Where can I buy a Turkish mosaic lamp in New West?

A group of three Turkish friends have created a successful business teaching people how to make mosaic art that they grew up seeing in their homes in Istanbul. Their new studio opened in New West earlier this year.

Adam Ucar, Ekrem Tapan and Halil Gozukara first met while studying in Hong Kong. Ucar was studying law, Tapan, computer science and Gozukara, international relations.

All three, who had grown up in Turkey, had moved to Hong Kong for higher education. Here, as they acclimated to the new culture by learning Mandarin, they also wanted to introduce others to their culture.

To do this, they turned to a simple everyday object they used at home: a mosaic lamp.

“This [the mosaic lamp] is very common for our eyes, in fact. All Turkish children have seen it,” said Ucar, who remembers having two dim swan lamps in the bedroom and a bright table lamp in the living room in the house he grew up in.


The three friends decided to hold a small workshop to teach others how to create the mosaic art pattern they were so familiar with.

They never thought of it as a long-term endeavor until the workshop became a success, and someone walked up to them and asked, “Can I buy a lamp?”

That was enough for them to open their first store in Hong Kong. In fact, Ucar, who got a white-collar job after graduation, decided to give it up so he could teach and sell mosaic art.

Now their studio has branches in Hong Kong, Taiwan, the Netherlands and Canada.

Bringing Mosaic Art to the New West

Since opening their store in downtown New Westminster in January 2022, they have already had more than 2,000 lamps made in their workshops.

People from all over the country, sometimes even from the United States, show up. Some companies bring in their employees for team building workshops; many brides-to-be prefer mosaic lamp DIYs as part of their bridal showers, Ucar said.

They didn’t expect an overwhelming response.

One Friday night, this reporter went to his studio at 332 Columbia St. to see what the fuss was about.

A flight of dimly lit spiral stairs led to a bright room filled with rows and rows of twinkling mosaic lamps. Heavy chandeliers hung from the ceiling, colorful rugs were laid out on the floors, and slow classical Turkish music played in the background.


“We wanted to create a small space where people can experience Istanbul’s rich culture without having to fly all the way here,” Ucar said, inviting the reporter to sit at a table on which lay 50 small ceramic bowls from mosaic pieces in different colors. imported from Turkey.

The pieces, smooth to the touch and with blunt corners, were made by a seasoned craftsman, Ucar’s mosaic art teacher, who runs a shop in Istanbul’s historic Grand Bazaar.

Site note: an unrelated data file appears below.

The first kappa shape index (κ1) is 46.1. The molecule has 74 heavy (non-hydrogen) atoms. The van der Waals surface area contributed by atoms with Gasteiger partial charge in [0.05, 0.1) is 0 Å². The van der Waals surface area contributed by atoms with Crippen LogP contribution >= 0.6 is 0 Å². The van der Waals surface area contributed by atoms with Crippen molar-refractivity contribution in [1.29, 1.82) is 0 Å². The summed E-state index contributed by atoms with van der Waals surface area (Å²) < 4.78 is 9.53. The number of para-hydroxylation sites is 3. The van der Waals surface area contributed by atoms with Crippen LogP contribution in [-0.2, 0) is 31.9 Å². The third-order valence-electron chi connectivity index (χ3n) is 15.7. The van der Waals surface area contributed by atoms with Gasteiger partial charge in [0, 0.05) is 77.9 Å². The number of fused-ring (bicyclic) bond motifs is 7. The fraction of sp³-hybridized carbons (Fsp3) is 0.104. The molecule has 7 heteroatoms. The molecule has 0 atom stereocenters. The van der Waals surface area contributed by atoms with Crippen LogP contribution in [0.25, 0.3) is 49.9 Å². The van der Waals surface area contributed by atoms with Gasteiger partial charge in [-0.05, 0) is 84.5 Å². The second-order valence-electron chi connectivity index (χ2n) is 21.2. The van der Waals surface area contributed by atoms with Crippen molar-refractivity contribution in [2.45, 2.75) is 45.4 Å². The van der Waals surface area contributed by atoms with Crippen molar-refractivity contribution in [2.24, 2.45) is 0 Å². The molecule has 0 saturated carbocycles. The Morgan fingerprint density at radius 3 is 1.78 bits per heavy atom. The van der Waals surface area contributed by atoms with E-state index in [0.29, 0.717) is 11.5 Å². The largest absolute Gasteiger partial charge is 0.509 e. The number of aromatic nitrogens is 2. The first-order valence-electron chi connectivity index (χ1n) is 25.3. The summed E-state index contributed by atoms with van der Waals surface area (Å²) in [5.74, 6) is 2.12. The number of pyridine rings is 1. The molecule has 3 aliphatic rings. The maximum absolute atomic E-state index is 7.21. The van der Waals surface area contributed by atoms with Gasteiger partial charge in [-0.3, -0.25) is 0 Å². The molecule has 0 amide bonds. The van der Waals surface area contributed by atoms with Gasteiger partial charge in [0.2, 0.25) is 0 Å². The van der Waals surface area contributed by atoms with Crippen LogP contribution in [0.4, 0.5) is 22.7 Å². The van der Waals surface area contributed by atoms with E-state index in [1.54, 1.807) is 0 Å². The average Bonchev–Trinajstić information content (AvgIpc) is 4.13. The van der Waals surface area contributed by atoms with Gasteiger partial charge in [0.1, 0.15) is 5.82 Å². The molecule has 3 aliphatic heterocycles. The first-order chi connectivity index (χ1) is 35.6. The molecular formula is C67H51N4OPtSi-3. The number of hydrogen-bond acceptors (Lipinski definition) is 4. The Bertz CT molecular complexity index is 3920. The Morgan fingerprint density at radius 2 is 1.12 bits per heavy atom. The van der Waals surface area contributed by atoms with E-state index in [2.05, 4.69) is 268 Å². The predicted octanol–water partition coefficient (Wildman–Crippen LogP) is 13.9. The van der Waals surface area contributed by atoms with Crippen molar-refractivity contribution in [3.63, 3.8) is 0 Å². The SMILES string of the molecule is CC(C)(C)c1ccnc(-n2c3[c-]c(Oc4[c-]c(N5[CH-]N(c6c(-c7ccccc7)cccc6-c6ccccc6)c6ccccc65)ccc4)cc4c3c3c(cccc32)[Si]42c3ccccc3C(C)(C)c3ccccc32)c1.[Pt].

Besides the cut glass pieces and the sparkling beads, there was a bottle of glue (for sticking the mosaic pieces on the lamp), tweezers (for carefully placing the beads) and a sheet with mosaic patterns traditional ones that people could refer to. when designing their lamp.

Even as Ucar, who is an advanced mosaic artist, demonstrated the technique, his friend and co-founder Tapan offered a tray of Turkish tea and sweets – imported from their hometown.

The history of Turkish mosaic art

As this journalist washed down a tasty sesame cookie with a sip of strong black tea, Ucar spoke about the evolution of mosaic art in Turkey. “It happened nearly 6,000 years ago.”

Turkish art was influenced by the presence of the Greek-speaking Byzantine or Eastern Roman Empire which ruled between the 4th and 14th centuries – during this period mosaics of Christian religious figures and powerful rulers were popular, such as mentioned on the Khan Academy website.

The rule of the Ottoman Empire began in the 1450s (via National Geographic); and with this shift in power, nature-inspired mosaic designs began to appear in mosques, as mentioned in ceramic artist and educator George Woideck’s blog.


According to Ucar, who hesitantly admits to having scraped mosaic pieces off neighbors’ walls as a child, the practice of sticking mosaics on walls came from the Greeks; using it on lamps was an idea brought later by the Ottomans.

Although it is an important part of Turkey’s art and culture, locals see it as just a functional piece – a source of light when it gets dark. In fact, Ucar’s family is surprised that he runs a successful business around them.

“My older brother still can’t believe I make them for profit,” he said with a laugh.

“He thinks it’s just a lamp.”

But Ucar, his friends and the nearly 2,500 people who have spent hours learning the art at the studio know it’s much more than that.

Mosaic Art Studio at 332 Columbia St. offers workshops all week except Monday and Thursday. A two-hour workshop costs $69.

About Louis Miller

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